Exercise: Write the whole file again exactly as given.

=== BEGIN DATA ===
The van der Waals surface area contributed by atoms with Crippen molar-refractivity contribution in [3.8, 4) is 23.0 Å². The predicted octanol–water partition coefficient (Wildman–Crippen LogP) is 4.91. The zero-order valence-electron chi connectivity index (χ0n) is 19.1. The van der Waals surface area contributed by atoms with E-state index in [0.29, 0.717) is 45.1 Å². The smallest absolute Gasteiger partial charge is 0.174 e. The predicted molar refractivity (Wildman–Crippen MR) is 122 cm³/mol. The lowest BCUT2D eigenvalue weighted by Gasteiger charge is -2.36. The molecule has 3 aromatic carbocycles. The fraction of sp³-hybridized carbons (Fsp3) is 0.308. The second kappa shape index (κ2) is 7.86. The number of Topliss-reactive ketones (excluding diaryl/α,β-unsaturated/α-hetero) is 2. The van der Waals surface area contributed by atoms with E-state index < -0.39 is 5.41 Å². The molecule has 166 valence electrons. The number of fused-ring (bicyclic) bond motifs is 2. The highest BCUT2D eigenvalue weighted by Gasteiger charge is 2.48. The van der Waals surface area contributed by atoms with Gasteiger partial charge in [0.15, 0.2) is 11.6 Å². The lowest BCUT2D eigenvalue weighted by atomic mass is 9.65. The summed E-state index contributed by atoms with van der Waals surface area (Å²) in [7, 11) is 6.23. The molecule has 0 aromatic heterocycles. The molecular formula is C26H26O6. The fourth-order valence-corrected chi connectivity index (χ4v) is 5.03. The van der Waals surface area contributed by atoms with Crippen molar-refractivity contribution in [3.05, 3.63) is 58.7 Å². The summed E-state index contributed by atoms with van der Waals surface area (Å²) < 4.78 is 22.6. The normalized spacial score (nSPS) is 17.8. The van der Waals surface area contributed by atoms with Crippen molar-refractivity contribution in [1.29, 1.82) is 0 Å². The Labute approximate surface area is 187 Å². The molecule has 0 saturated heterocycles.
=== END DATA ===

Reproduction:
The van der Waals surface area contributed by atoms with Crippen molar-refractivity contribution in [3.8, 4) is 23.0 Å². The predicted octanol–water partition coefficient (Wildman–Crippen LogP) is 4.91. The zero-order valence-electron chi connectivity index (χ0n) is 19.1. The van der Waals surface area contributed by atoms with E-state index in [0.29, 0.717) is 45.1 Å². The smallest absolute Gasteiger partial charge is 0.174 e. The predicted molar refractivity (Wildman–Crippen MR) is 122 cm³/mol. The lowest BCUT2D eigenvalue weighted by Gasteiger charge is -2.36. The molecule has 3 aromatic carbocycles. The fraction of sp³-hybridized carbons (Fsp3) is 0.308. The second kappa shape index (κ2) is 7.86. The number of Topliss-reactive ketones (excluding diaryl/α,β-unsaturated/α-hetero) is 2. The van der Waals surface area contributed by atoms with E-state index < -0.39 is 5.41 Å². The molecule has 166 valence electrons. The number of fused-ring (bicyclic) bond motifs is 2. The highest BCUT2D eigenvalue weighted by Gasteiger charge is 2.48. The van der Waals surface area contributed by atoms with Gasteiger partial charge in [0.15, 0.2) is 11.6 Å². The lowest BCUT2D eigenvalue weighted by atomic mass is 9.65. The summed E-state index contributed by atoms with van der Waals surface area (Å²) in [7, 11) is 6.23. The molecule has 0 aromatic heterocycles. The molecular formula is C26H26O6. The fourth-order valence-corrected chi connectivity index (χ4v) is 5.03. The van der Waals surface area contributed by atoms with Crippen molar-refractivity contribution in [3.05, 3.63) is 58.7 Å². The summed E-state index contributed by atoms with van der Waals surface area (Å²) < 4.78 is 22.6. The normalized spacial score (nSPS) is 17.8. The van der Waals surface area contributed by atoms with Crippen molar-refractivity contribution in [1.29, 1.82) is 0 Å². The Labute approximate surface area is 187 Å². The molecule has 0 saturated heterocycles.